A Two Component View of How Geometric Thinking Works
Component #1: Abstract vs. Concrete Thinking. Sometimes students (and their teachers)
have difficult transitions from Algebra 1 to Geometry.
The difficulty begins with how we start problem solving in each type of math.Algebra
usually begins in the imagination with variables and formulas (the abstract); Geometry
begins with what we can see and touch (the concrete).
Now this doesn’t seem like much difference, but it is a big one. Algebra begins with
the abstract, like formulas and variables, where you constantly draw upon your imagination
to remember that letters represent numbers. Geometry deals with the concrete visual
pictures of points, lines, planes, angles, polygons and circles, before any formula
is put on paper. And although geometry formulas are algebraic, thought begins with
a picture of the figure before we begin to reach for any formulas.
Early grade school began with visual pictures of numbers. We learned about the number
3 by seeing pictures of 3 sticks, 3 cats, 3 dogs, etc. We even learned arithmetic
through pictures; we might have learned 3+4=7 by seeing a picture of 3 apples and
another 4 apples grouped to make 7 apples.
Soon, our numbers got bigger; we worked with numbers in the hundreds, thousands and
millions. Because these numbers are too big to draw and count up, pictures get abandoned
for algorithms. Algorithms are those steps we use from memory to: add and multiply
large numbers by carrying digits, or learn subtraction and division through borrowing
Because our late grade school and junior high years are heavily weighted developing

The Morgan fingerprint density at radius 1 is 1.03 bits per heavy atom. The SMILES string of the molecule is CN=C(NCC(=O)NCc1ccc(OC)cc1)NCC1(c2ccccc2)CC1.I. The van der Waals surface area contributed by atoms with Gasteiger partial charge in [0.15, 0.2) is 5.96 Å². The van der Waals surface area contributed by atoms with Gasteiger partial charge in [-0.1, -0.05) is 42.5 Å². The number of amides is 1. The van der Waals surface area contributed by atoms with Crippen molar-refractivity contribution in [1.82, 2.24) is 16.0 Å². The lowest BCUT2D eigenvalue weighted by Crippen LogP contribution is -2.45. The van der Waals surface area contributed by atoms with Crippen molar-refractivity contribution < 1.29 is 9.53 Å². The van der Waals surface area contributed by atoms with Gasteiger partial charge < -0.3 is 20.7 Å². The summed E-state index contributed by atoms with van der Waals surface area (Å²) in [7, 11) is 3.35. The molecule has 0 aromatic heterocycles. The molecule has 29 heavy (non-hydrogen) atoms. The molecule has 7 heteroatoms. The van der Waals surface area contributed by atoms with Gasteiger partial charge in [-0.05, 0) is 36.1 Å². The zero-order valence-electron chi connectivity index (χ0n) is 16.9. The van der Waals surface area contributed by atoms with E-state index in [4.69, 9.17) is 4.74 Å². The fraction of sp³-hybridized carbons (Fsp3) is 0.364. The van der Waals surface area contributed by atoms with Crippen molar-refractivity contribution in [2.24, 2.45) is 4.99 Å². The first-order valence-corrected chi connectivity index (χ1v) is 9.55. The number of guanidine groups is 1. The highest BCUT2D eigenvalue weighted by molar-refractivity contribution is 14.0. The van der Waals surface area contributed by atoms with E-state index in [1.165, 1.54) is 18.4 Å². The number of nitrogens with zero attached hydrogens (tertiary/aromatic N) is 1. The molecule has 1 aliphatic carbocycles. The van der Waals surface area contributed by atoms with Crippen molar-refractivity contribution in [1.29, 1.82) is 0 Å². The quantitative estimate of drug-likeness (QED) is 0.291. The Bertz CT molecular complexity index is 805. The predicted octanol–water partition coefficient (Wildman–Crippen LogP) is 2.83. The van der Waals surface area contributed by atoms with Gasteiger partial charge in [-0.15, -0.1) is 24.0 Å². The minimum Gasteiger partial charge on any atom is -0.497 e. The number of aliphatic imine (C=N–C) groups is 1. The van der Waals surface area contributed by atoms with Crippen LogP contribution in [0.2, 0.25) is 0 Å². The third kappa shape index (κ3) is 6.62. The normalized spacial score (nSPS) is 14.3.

arithmetic, pre-algebra and algebra thinking, we can get into a 6+ year rut of one
way of thinking - that is remember/imagine a formula or algorithm which matches the
problem, and move on to ‘solve’ it.
In geometry thinking, we go BACK to the way we approached math in early grade school
- we go back to looking at pictures first. In geometry as a high school teen, we
are drawing on brain cells and thinking patterns which haven’t been used in years,
unless we are big into art, design, building or tinkering.
So, to be successful in geometry, we have to break an old habit of how we approach
math -that old habit of beginning with imagination and equations, and going straight
to theanswer, rarely drawing a picture.
Our new habitfor successful geometryrequires us to begin with a right understanding
of a what we SEE, BEFORE we ever bring any algebra into it.
Component #2: Logic and Reasoning. In addition to the visual aspects, there’s a
logic component to geometry which is a challenge whether a person is a concrete/visual
learner or abstract learner.
There are 3 undefinded terms, a host of definitions, and a handful of laws which
belong to the world of geometry. How we combine them creates the rules or postulates
allowing us to use geometry; this combination process is the logic and reasoning
component to geometry.
The legal and medical professions constantly draw upon the logic and reasoning processes
of geometry. Research and analysis in science and engineering are also dependent
upon these same processes developed within geometry. And how much improvement could
business, government and personnel management be improved through applying logic?
The flowchart below shows typical ups and downs associated with the logic and reasoning
found within geometry. You can actually see the complexity of thought which resides
in geometry. You don’t just think ‘forwards’ like in algebra; you have to think ‘forwards’
and ‘backwards’ until you get to your solution. This is why just being a visual learner
is not enough to be good at geometry; it requires learning to think clearly and logically
The consequences of not learning geometric processes may lock up a student’s math
effectiveness for a long time. Even if we’re good at math, all of our math knowledge
won’t do us much good if we look at something and can’t relate it to any of the arithmetic,
algebra, geometry, or calculus we may know.
A Flowchart of Geometry Thinking
Logic and Reasoning
x = 13
y = 2x2 - 31
y = ?
“Just when I was getting good at math, you changed it!